Philosophy Lexicon of Arguments

 
Nominalism: nominalism is the view that universals (for example, triangles, blackness) are merely artificial constructions from individual cases. The linguistic expressions are merely names for these constructs. See also universalism, conceptualism, general terms, categories, generalization, generality.

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Annotation: The above characterizations of concepts are neither definitions nor exhausting presentations of problems related to them. Instead, they are intended to give a short introduction to the contributions below. – Lexicon of Arguments.

 
Author Item Excerpt Meta data

 
Books on Amazon
I 201
Nominalism / Tugendhat: (recourse to Wittgenstein) a usage rule can only be explained by positive and negative examples - conceptualism Vs: but inter-subjective explanation is not sufficient - statement by examples leaves the decisive question always open.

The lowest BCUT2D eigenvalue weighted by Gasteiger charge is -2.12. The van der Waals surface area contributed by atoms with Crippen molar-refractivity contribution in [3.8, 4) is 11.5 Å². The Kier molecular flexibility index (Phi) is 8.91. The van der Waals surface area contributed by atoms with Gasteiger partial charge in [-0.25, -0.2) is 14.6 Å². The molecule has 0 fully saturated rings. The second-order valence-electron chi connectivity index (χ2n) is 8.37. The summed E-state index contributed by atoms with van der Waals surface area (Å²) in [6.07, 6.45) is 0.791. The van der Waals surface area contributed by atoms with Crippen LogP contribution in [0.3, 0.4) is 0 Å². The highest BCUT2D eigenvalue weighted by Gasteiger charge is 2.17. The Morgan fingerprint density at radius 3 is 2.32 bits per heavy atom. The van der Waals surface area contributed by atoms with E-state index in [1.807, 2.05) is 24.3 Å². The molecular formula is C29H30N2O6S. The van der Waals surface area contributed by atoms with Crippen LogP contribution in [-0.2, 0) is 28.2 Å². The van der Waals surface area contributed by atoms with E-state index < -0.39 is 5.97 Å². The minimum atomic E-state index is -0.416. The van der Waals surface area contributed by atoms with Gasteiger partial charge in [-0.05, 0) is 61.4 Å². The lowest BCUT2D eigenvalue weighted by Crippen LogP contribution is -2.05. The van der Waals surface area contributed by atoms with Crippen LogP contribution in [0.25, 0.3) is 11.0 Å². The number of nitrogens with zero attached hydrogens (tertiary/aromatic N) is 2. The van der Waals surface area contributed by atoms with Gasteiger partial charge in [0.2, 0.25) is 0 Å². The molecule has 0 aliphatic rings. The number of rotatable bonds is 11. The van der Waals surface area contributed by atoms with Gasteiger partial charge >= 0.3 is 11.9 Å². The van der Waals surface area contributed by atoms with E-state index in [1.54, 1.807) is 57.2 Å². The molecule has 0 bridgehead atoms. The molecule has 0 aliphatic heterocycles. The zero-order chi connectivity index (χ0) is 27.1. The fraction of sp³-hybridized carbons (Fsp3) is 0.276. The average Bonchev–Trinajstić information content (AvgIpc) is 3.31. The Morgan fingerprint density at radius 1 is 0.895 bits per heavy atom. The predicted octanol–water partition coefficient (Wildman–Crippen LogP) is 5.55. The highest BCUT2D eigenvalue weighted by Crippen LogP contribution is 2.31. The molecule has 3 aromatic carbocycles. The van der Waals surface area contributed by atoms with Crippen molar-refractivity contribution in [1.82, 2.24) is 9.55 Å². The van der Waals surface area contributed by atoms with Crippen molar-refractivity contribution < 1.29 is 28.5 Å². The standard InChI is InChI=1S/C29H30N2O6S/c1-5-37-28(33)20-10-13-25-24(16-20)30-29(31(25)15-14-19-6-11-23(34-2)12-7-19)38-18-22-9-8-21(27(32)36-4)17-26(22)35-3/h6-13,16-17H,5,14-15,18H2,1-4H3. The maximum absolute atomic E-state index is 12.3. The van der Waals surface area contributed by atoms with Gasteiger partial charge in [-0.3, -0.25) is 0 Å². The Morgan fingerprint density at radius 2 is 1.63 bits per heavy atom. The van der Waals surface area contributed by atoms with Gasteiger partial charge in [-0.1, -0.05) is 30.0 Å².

I 204 ~
Similarity / Tugendhat: a problem for nominalism


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Explanation of symbols: Roman numerals indicate the source, arabic numerals indicate the page number. The corresponding books are indicated on the right hand side. ((s)…): Comment by the sender of the contribution.

Tu I
E. Tugendhat
Vorlesungen zur Einführung in die Sprachanalytische Philosophie Frankfurt 1976

Tu II
E. Tugendhat
Philosophische Aufsätze Frankfurt 1992


> Counter arguments against Tugendhat
> Counter arguments in relation to Nominalism

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Ed. Martin Schulz, access date 2017-09-23